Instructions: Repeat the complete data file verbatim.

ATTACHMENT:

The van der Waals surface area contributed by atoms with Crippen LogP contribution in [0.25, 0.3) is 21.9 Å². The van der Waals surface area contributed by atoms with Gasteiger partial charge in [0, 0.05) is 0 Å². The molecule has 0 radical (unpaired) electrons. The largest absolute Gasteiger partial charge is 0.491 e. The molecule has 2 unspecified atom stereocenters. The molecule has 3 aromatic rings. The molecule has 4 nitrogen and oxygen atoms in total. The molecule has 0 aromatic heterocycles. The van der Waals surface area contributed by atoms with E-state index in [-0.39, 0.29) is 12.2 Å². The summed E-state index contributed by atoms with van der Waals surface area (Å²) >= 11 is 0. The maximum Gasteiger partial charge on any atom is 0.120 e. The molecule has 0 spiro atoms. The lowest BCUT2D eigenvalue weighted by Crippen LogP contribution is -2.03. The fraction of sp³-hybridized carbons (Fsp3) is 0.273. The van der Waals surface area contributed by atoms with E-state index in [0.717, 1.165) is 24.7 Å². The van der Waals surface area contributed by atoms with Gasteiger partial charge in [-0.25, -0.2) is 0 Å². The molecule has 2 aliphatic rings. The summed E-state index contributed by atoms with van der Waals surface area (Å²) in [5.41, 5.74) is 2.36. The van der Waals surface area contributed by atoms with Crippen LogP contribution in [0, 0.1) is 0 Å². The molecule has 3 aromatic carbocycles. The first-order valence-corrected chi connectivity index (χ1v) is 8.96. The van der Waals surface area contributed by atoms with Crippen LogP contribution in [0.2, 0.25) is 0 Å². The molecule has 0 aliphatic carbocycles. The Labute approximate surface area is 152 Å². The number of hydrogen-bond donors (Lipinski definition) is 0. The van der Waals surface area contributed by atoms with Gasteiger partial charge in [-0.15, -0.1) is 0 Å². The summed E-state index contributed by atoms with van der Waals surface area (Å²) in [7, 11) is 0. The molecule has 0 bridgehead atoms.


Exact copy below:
The van der Waals surface area contributed by atoms with Crippen LogP contribution in [0.25, 0.3) is 21.9 Å². The van der Waals surface area contributed by atoms with Gasteiger partial charge in [0, 0.05) is 0 Å². The molecule has 0 radical (unpaired) electrons. The largest absolute Gasteiger partial charge is 0.491 e. The molecule has 2 unspecified atom stereocenters. The molecule has 3 aromatic rings. The molecule has 4 nitrogen and oxygen atoms in total. The molecule has 0 aromatic heterocycles. The van der Waals surface area contributed by atoms with E-state index in [-0.39, 0.29) is 12.2 Å². The summed E-state index contributed by atoms with van der Waals surface area (Å²) >= 11 is 0. The maximum Gasteiger partial charge on any atom is 0.120 e. The molecule has 0 spiro atoms. The lowest BCUT2D eigenvalue weighted by Crippen LogP contribution is -2.03. The fraction of sp³-hybridized carbons (Fsp3) is 0.273. The van der Waals surface area contributed by atoms with E-state index in [0.717, 1.165) is 24.7 Å². The van der Waals surface area contributed by atoms with Gasteiger partial charge in [-0.25, -0.2) is 0 Å². The molecule has 2 aliphatic rings. The summed E-state index contributed by atoms with van der Waals surface area (Å²) in [5.41, 5.74) is 2.36. The van der Waals surface area contributed by atoms with Crippen LogP contribution in [0, 0.1) is 0 Å². The molecule has 3 aromatic carbocycles. The first-order valence-corrected chi connectivity index (χ1v) is 8.96. The van der Waals surface area contributed by atoms with Crippen LogP contribution in [0.2, 0.25) is 0 Å². The molecule has 0 aliphatic carbocycles. The Labute approximate surface area is 152 Å². The number of hydrogen-bond donors (Lipinski definition) is 0. The van der Waals surface area contributed by atoms with Gasteiger partial charge in [-0.15, -0.1) is 0 Å². The summed E-state index contributed by atoms with van der Waals surface area (Å²) in [7, 11) is 0. The molecule has 0 bridgehead atoms.